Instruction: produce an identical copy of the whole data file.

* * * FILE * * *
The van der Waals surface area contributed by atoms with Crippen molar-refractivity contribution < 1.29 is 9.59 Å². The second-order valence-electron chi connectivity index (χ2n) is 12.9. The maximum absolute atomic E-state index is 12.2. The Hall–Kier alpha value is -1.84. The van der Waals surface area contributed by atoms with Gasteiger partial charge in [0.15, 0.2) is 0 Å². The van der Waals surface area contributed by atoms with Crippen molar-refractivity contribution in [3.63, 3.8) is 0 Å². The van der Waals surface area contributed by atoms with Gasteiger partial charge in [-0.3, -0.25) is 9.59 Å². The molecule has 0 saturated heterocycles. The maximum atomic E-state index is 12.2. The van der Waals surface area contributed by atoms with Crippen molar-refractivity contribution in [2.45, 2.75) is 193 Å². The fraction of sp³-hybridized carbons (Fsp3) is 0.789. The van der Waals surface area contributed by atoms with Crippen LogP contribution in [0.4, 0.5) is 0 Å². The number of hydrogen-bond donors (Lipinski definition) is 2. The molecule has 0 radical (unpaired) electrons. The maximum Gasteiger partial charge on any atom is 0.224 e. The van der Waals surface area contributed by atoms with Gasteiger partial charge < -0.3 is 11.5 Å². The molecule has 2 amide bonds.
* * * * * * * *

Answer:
The van der Waals surface area contributed by atoms with Crippen molar-refractivity contribution < 1.29 is 9.59 Å². The second-order valence-electron chi connectivity index (χ2n) is 12.9. The maximum absolute atomic E-state index is 12.2. The Hall–Kier alpha value is -1.84. The van der Waals surface area contributed by atoms with Gasteiger partial charge in [0.15, 0.2) is 0 Å². The van der Waals surface area contributed by atoms with Crippen molar-refractivity contribution in [3.63, 3.8) is 0 Å². The van der Waals surface area contributed by atoms with Gasteiger partial charge in [-0.3, -0.25) is 9.59 Å². The molecule has 0 saturated heterocycles. The maximum atomic E-state index is 12.2. The van der Waals surface area contributed by atoms with Crippen molar-refractivity contribution in [2.45, 2.75) is 193 Å². The fraction of sp³-hybridized carbons (Fsp3) is 0.789. The van der Waals surface area contributed by atoms with Crippen LogP contribution in [0.4, 0.5) is 0 Å². The number of hydrogen-bond donors (Lipinski definition) is 2. The molecule has 0 radical (unpaired) electrons. The maximum Gasteiger partial charge on any atom is 0.224 e. The van der Waals surface area contributed by atoms with Gasteiger partial charge < -0.3 is 11.5 Å². The molecule has 2 amide bonds.